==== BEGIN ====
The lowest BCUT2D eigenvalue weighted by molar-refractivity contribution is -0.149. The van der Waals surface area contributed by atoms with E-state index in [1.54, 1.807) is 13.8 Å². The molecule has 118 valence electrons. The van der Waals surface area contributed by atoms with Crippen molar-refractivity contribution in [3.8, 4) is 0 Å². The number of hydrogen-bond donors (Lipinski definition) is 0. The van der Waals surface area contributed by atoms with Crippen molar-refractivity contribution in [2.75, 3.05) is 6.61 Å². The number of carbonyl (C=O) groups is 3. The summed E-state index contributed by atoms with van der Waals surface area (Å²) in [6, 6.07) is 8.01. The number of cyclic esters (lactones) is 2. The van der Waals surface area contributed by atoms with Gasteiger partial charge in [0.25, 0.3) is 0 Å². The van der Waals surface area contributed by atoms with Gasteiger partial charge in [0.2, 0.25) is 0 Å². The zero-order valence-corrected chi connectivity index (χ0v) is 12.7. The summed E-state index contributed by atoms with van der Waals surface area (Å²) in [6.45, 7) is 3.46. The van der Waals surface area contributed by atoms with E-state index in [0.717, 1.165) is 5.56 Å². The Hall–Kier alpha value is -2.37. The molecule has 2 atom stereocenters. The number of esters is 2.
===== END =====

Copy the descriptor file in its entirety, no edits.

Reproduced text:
The lowest BCUT2D eigenvalue weighted by molar-refractivity contribution is -0.149. The van der Waals surface area contributed by atoms with E-state index in [1.54, 1.807) is 13.8 Å². The molecule has 118 valence electrons. The van der Waals surface area contributed by atoms with Crippen molar-refractivity contribution in [3.8, 4) is 0 Å². The number of hydrogen-bond donors (Lipinski definition) is 0. The van der Waals surface area contributed by atoms with Crippen molar-refractivity contribution in [2.75, 3.05) is 6.61 Å². The number of carbonyl (C=O) groups is 3. The summed E-state index contributed by atoms with van der Waals surface area (Å²) in [6, 6.07) is 8.01. The number of cyclic esters (lactones) is 2. The van der Waals surface area contributed by atoms with Gasteiger partial charge in [0.25, 0.3) is 0 Å². The van der Waals surface area contributed by atoms with Gasteiger partial charge in [0.2, 0.25) is 0 Å². The zero-order valence-corrected chi connectivity index (χ0v) is 12.7. The summed E-state index contributed by atoms with van der Waals surface area (Å²) in [6.45, 7) is 3.46. The van der Waals surface area contributed by atoms with E-state index in [0.717, 1.165) is 5.56 Å². The Hall–Kier alpha value is -2.37. The molecule has 2 atom stereocenters. The number of esters is 2.